This Article examines the role of international law, particularly human rights law, as it relates to the process of globalization and its effects on women. Initially, the Article sets the stage by describing the course of globalization and the dramatic impact it has had on the world economy. The Author next examines the multiple and contradictory consequences of globalization for women.
The Article approaches this analysis from two perspectives. First, from a 'classic perspective," the Author contends that international law is the only legal system with the potential to regulate the principal agents of globalization--multinational corporations, banks and investment firms, and international organizations--and to insist that they respect women's human rights. Unfortunately, international law currently lacks the legal machinery to do so and the political will to create it.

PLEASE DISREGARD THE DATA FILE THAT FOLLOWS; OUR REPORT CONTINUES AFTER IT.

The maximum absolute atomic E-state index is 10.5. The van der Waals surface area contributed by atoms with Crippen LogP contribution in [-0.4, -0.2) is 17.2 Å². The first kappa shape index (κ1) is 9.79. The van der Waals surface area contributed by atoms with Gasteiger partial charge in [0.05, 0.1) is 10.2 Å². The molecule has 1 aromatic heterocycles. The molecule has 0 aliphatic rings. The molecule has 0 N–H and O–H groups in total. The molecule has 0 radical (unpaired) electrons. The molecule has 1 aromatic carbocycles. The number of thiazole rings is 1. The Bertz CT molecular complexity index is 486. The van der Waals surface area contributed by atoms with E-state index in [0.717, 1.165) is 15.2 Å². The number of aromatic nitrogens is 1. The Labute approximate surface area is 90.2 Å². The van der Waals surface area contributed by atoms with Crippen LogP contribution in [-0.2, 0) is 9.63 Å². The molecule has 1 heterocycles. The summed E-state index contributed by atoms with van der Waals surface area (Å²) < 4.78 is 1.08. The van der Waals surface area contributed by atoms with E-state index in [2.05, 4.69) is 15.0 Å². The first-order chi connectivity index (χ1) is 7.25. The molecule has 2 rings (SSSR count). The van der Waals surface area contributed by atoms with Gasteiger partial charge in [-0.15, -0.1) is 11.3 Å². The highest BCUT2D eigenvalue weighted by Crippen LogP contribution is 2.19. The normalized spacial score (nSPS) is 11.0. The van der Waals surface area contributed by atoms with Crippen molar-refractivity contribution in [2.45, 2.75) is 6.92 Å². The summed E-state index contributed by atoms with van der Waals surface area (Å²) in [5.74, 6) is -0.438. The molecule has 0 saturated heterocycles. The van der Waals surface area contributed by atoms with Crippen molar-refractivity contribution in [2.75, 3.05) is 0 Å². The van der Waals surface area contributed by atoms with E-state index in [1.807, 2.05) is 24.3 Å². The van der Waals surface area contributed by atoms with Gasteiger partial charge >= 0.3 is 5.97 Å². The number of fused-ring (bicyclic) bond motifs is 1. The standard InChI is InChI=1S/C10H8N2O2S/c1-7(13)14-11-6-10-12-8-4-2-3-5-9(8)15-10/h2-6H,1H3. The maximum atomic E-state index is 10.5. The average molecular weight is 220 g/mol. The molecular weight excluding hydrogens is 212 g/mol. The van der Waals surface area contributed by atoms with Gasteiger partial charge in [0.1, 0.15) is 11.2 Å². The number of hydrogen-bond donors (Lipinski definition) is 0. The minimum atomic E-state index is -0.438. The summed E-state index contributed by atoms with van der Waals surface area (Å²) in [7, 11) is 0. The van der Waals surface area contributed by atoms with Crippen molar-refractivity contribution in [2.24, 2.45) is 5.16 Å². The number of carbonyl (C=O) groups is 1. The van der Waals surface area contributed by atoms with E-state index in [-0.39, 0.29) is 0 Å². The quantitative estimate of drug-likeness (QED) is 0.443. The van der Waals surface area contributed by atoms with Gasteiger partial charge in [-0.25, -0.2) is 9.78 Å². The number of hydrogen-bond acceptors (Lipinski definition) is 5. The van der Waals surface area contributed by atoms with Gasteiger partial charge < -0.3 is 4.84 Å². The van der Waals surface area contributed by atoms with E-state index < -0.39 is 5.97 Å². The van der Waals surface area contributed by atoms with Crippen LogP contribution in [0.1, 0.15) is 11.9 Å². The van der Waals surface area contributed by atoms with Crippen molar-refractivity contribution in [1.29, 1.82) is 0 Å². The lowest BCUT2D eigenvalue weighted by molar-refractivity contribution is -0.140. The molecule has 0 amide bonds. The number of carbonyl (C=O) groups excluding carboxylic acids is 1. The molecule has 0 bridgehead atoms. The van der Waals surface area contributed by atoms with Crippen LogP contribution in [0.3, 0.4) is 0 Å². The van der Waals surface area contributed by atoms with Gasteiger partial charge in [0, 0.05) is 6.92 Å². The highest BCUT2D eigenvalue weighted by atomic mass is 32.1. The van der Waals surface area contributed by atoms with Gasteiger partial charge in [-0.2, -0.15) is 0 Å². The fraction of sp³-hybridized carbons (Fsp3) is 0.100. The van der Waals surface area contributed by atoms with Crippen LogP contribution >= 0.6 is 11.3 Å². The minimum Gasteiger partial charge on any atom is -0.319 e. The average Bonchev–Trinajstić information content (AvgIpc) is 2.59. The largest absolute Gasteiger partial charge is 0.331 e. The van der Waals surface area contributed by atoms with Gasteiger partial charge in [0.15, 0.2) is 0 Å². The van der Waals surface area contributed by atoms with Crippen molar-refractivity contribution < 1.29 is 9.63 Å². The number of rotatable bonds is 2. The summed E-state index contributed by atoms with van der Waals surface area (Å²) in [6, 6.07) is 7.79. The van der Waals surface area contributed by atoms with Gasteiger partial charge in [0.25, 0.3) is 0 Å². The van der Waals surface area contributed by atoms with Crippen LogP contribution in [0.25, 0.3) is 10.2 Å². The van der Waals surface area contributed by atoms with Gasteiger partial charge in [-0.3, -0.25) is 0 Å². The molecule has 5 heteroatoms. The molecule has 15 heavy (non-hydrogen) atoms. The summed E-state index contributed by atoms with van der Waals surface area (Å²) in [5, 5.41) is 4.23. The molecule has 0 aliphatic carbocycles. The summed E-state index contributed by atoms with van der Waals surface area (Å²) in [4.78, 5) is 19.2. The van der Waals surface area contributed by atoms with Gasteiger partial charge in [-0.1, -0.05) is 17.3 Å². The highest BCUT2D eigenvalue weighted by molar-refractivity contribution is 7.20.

From a 'postmodern perspective," in contrast, the Author asserts that international law is not a system at all. Rather, it is better understood as a superstore, a warehouse of treaties, customs, institutions, and norms. From this perspective, international human rights law may be viewed as a source of norms that women can draw upon to support a virtually endless range of ad hoc strategies. Although a postmodern conception of international law looks with skepticism on the aspirations of the classic conception, it may in fact be more effective in realizing some of those aspirations in the context of globalization.
Women and Globalization: The Failure and Postmodern Possibilities of International Law,
33 Vanderbilt Law Review
Available at: https://scholarship.law.vanderbilt.edu/vjtl/vol33/iss3/1